The first major demonstrations protested on-campus recruiting for the Dow Chemical Company, which supplied napalm used in the Vietnam War.
Police clashed with students, prompting the Legislature to suggest that it take over the university, and one senator to say: "We should shoot them if necessary."
UW Police Chief Ralph Hanson was on the bullhorn. “This is an unlawful assembly” he said “We are going to clear the place out.”
The day before, the San Francisco Mime Troupe that had been performing in Madison, announced at it's show that they will be at the next days protest.
Dow Chemical, who at that time was manufacturing Napalm, was on the UW Madison campus recruiting. Anti war supporters didn’t believe
the University should be allowing Dow to use facilities for their interviews.
The students, including future mayor Paul Soglin, were amassed in a sit-down. The hallway of the
was made impassable to make things difficult for the interviews.
After Hanson issued his final call for the students to leave cops entered the building. They started swinging their nightsticks but initially were pushed back.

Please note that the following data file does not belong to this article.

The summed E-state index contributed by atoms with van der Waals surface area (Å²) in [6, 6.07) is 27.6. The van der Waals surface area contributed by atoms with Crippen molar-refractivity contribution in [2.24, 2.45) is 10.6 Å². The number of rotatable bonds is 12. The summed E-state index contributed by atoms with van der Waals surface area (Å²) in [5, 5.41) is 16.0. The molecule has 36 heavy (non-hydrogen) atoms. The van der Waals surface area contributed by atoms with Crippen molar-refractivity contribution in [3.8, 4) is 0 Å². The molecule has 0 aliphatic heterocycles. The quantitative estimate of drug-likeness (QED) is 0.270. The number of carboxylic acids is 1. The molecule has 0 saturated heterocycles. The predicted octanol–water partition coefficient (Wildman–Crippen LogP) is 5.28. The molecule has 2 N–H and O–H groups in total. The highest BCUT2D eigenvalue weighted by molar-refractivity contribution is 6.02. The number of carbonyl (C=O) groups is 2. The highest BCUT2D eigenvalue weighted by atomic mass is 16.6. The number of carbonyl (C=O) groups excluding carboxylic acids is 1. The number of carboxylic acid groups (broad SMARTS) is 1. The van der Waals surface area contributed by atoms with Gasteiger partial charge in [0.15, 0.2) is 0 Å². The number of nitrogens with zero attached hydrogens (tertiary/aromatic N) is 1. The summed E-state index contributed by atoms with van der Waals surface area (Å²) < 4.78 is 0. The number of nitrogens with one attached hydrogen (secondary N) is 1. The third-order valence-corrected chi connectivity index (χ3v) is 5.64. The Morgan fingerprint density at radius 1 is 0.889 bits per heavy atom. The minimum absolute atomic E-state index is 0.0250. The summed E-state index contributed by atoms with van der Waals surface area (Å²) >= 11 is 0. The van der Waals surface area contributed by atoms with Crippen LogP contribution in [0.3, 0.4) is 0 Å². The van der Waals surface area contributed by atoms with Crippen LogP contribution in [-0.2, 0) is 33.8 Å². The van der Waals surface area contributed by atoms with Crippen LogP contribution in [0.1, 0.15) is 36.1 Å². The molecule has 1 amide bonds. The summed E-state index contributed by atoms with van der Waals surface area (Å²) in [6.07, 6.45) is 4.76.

Police regrouped and re-entered, a melee ensued. Students could hear sounds they had never heard before, they realized it was the sound of people having their
bodies hit with nightsticks. “It was like a basketball bouncing on the floor, or hitting a watermelon with a baseball bat. They weren't arresting people, they
were beating people.”
In all about 75 people were injured, mostly students. However, the most seriously injured were the police.
“Two Days in October” – A documentary on Dow Day with footage and interviews of many involved
including; Paul Soglin, Faculty, Police, and Students.